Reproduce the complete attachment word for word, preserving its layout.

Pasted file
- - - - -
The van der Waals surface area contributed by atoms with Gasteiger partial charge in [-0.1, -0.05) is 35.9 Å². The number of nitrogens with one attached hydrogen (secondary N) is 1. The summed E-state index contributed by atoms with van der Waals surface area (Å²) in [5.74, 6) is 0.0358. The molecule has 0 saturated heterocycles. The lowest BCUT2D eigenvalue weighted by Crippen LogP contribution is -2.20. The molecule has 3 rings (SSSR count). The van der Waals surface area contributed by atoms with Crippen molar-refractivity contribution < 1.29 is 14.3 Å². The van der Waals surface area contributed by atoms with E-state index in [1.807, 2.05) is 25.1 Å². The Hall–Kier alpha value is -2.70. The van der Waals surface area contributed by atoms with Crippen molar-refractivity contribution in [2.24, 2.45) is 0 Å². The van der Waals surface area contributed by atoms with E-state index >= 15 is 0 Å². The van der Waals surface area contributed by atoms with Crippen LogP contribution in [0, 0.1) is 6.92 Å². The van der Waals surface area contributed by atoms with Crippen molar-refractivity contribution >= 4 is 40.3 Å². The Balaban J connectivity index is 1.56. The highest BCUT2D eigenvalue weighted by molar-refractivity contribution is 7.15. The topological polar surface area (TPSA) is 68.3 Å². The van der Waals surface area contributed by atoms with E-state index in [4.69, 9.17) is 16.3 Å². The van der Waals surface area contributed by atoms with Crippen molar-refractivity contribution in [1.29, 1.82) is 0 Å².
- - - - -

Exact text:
The van der Waals surface area contributed by atoms with Gasteiger partial charge in [-0.1, -0.05) is 35.9 Å². The number of nitrogens with one attached hydrogen (secondary N) is 1. The summed E-state index contributed by atoms with van der Waals surface area (Å²) in [5.74, 6) is 0.0358. The molecule has 0 saturated heterocycles. The lowest BCUT2D eigenvalue weighted by Crippen LogP contribution is -2.20. The molecule has 3 rings (SSSR count). The van der Waals surface area contributed by atoms with Crippen molar-refractivity contribution < 1.29 is 14.3 Å². The van der Waals surface area contributed by atoms with E-state index in [1.807, 2.05) is 25.1 Å². The Hall–Kier alpha value is -2.70. The van der Waals surface area contributed by atoms with Crippen molar-refractivity contribution in [2.24, 2.45) is 0 Å². The van der Waals surface area contributed by atoms with E-state index >= 15 is 0 Å². The van der Waals surface area contributed by atoms with Crippen LogP contribution in [0, 0.1) is 6.92 Å². The van der Waals surface area contributed by atoms with Crippen molar-refractivity contribution >= 4 is 40.3 Å². The Balaban J connectivity index is 1.56. The highest BCUT2D eigenvalue weighted by molar-refractivity contribution is 7.15. The topological polar surface area (TPSA) is 68.3 Å². The van der Waals surface area contributed by atoms with E-state index in [4.69, 9.17) is 16.3 Å². The van der Waals surface area contributed by atoms with Crippen molar-refractivity contribution in [1.29, 1.82) is 0 Å².